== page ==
Gail Collins ricorda per l’ennesima volta che Mitt Romney andò in Canada in auto dimenticandosi l’irish setter di famiglia sul tetto dell’auto. Il tutto per suggerire ai repubblicani del New Hampshire di mettere  ”Seamus” (il nome del povero setter) sulla scheda elettorale.

Did I ever mention that Romney once drove to Canada with the family Irish setter strapped to the roof of the car? The dog’s name was Seamus. New Hampshire Republicans, if you can’t think of anybody to vote for on Tuesday, consider writing in the name Seamus when you go to the polls. Maybe we can start a boomlet.

Intanto però Romney si gode l’endorsement di John McCain (che pare sia stata dato molto controvoglia, però) e quello di Karl Rove. Rick Santorum, poi, si gode il suo momento di gloria. Anche se il candidato in testa, e, praticamente la nomination inevitabile per i repubblicani, resta Romney come spiega molto bene Jacob Weisberg sul Financial Times. Anche perché l’incolore Mitt è l’unico che possa veramente battere Barack Obama.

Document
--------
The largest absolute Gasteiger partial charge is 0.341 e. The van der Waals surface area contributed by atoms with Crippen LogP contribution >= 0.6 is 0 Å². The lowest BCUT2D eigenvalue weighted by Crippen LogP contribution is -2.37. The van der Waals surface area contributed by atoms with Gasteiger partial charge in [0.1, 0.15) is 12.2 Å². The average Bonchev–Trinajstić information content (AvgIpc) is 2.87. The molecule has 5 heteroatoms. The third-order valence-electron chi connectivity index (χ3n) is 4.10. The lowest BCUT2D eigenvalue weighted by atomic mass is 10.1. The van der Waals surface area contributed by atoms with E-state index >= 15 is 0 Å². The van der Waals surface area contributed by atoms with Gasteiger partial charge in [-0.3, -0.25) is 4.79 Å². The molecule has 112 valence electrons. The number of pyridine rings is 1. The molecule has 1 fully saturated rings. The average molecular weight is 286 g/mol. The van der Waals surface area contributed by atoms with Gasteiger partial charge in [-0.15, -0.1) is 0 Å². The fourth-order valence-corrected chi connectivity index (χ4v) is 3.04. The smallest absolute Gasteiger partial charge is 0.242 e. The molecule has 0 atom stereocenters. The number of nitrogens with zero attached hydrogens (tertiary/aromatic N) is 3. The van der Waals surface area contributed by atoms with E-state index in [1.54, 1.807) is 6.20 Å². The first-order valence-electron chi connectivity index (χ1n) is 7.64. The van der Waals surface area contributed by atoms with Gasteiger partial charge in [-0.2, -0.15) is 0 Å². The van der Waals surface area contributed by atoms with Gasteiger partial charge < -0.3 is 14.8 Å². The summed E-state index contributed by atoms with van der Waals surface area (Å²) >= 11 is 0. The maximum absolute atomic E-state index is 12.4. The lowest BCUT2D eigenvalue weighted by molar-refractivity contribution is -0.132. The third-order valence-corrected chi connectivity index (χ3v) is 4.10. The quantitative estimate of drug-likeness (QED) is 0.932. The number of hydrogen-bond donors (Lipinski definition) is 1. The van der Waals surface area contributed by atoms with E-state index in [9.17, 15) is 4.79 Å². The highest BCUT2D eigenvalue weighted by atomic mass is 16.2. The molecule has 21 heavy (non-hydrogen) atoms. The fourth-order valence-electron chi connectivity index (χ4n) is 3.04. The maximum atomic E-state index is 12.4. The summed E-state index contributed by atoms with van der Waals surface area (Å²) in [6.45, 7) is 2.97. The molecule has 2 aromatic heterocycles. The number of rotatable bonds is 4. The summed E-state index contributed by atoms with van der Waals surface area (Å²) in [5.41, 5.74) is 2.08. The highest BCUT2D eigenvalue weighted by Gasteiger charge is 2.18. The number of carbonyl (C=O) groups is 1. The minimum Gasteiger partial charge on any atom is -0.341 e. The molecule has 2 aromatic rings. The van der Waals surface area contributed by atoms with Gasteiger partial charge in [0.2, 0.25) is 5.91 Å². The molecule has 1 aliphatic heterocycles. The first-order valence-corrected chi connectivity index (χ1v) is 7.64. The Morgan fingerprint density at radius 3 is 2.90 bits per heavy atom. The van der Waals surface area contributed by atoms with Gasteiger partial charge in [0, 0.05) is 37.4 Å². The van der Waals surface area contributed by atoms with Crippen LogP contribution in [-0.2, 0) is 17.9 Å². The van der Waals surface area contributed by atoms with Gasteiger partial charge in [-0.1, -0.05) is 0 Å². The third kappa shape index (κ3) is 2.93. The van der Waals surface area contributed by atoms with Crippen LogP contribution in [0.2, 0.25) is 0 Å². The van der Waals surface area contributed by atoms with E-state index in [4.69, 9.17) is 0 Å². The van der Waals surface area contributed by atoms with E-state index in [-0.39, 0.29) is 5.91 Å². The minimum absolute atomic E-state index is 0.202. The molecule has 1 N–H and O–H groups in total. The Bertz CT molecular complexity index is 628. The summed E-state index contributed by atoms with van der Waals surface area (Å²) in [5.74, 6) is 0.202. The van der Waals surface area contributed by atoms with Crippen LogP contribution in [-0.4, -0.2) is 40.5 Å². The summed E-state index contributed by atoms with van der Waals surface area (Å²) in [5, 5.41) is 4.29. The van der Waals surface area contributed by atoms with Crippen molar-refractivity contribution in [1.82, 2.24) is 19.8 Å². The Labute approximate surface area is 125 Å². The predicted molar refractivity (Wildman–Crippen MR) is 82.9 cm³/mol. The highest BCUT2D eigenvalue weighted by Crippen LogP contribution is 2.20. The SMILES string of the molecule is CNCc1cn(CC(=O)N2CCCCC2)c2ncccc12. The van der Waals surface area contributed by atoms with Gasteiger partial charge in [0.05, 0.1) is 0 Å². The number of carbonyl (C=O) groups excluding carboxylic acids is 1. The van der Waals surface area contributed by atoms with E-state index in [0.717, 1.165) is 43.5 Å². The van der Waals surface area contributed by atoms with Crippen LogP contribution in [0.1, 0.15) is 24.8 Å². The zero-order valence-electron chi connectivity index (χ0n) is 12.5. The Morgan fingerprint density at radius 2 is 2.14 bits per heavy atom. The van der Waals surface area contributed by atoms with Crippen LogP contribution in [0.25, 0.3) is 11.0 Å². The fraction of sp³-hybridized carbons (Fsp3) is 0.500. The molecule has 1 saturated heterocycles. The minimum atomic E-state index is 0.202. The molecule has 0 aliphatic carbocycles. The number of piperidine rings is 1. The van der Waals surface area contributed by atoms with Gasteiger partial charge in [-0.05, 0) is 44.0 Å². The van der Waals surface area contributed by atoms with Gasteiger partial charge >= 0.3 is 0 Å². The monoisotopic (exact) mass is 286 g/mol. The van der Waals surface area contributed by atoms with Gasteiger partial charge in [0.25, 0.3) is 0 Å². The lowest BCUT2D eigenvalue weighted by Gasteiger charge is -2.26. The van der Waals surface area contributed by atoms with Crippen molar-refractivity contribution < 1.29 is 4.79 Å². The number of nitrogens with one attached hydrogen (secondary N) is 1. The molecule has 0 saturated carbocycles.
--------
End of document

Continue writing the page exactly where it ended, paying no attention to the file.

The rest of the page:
The Tea Party has clearly nudged the centre of politics to the right but the notion that it stood for something new on the right has all but dissolved in favour of a familiar range of radical, not really conservative tendencies. Iowa clarifies this factionalism by presenting it in exaggerated form. There is radical libertarianism, represented by Ron Paul. There is theocratic moralism, offered in evangelical Protestant flavours by Ms Bachmann and Mr Perry and in a Catholic version by Mr Santorum. There is the idea of ideas-based politics, represented by Mr Gingrich. When these alternatives fall by the wayside, what will remain is the attempt to actually win a national election, represented by Mr Romney.

New York Times, Wal Street Journal, Financial Times